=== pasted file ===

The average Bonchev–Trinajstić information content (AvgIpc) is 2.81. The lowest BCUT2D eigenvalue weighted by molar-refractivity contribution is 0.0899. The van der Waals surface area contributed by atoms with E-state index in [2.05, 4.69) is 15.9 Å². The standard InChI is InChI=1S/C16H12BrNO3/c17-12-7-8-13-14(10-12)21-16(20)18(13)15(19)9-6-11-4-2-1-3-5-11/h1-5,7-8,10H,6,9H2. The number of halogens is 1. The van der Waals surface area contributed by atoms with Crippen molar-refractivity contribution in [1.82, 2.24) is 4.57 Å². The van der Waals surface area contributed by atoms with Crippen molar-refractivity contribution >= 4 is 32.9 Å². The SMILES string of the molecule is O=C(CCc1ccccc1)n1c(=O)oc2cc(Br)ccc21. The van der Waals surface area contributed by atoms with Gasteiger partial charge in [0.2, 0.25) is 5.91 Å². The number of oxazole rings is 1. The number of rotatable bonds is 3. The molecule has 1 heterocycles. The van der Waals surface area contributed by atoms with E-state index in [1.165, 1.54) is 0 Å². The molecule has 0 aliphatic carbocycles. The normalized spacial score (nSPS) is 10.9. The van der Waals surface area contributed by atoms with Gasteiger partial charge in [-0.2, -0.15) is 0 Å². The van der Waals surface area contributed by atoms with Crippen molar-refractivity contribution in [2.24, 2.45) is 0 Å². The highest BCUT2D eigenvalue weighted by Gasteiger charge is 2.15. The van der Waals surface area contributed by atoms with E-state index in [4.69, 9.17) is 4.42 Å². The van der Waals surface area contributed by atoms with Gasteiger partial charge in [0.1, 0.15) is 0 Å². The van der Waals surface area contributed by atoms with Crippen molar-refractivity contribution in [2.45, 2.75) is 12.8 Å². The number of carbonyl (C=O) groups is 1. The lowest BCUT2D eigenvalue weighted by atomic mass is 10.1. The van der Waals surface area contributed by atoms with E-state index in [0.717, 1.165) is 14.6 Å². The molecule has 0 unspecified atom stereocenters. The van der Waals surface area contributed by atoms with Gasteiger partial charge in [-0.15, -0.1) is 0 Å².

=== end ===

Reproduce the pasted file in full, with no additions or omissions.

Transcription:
The average Bonchev–Trinajstić information content (AvgIpc) is 2.81. The lowest BCUT2D eigenvalue weighted by molar-refractivity contribution is 0.0899. The van der Waals surface area contributed by atoms with E-state index in [2.05, 4.69) is 15.9 Å². The standard InChI is InChI=1S/C16H12BrNO3/c17-12-7-8-13-14(10-12)21-16(20)18(13)15(19)9-6-11-4-2-1-3-5-11/h1-5,7-8,10H,6,9H2. The number of halogens is 1. The van der Waals surface area contributed by atoms with Crippen molar-refractivity contribution in [1.82, 2.24) is 4.57 Å². The van der Waals surface area contributed by atoms with Crippen molar-refractivity contribution >= 4 is 32.9 Å². The SMILES string of the molecule is O=C(CCc1ccccc1)n1c(=O)oc2cc(Br)ccc21. The van der Waals surface area contributed by atoms with Gasteiger partial charge in [0.2, 0.25) is 5.91 Å². The number of oxazole rings is 1. The number of rotatable bonds is 3. The molecule has 1 heterocycles. The van der Waals surface area contributed by atoms with E-state index in [1.165, 1.54) is 0 Å². The molecule has 0 aliphatic carbocycles. The normalized spacial score (nSPS) is 10.9. The van der Waals surface area contributed by atoms with Gasteiger partial charge in [-0.2, -0.15) is 0 Å². The van der Waals surface area contributed by atoms with Crippen molar-refractivity contribution in [2.24, 2.45) is 0 Å². The highest BCUT2D eigenvalue weighted by Gasteiger charge is 2.15. The van der Waals surface area contributed by atoms with E-state index in [4.69, 9.17) is 4.42 Å². The van der Waals surface area contributed by atoms with Gasteiger partial charge in [0.1, 0.15) is 0 Å². The van der Waals surface area contributed by atoms with Crippen molar-refractivity contribution in [2.45, 2.75) is 12.8 Å². The number of carbonyl (C=O) groups is 1. The lowest BCUT2D eigenvalue weighted by atomic mass is 10.1. The van der Waals surface area contributed by atoms with E-state index in [0.717, 1.165) is 14.6 Å². The molecule has 0 unspecified atom stereocenters. The van der Waals surface area contributed by atoms with Gasteiger partial charge in [-0.15, -0.1) is 0 Å².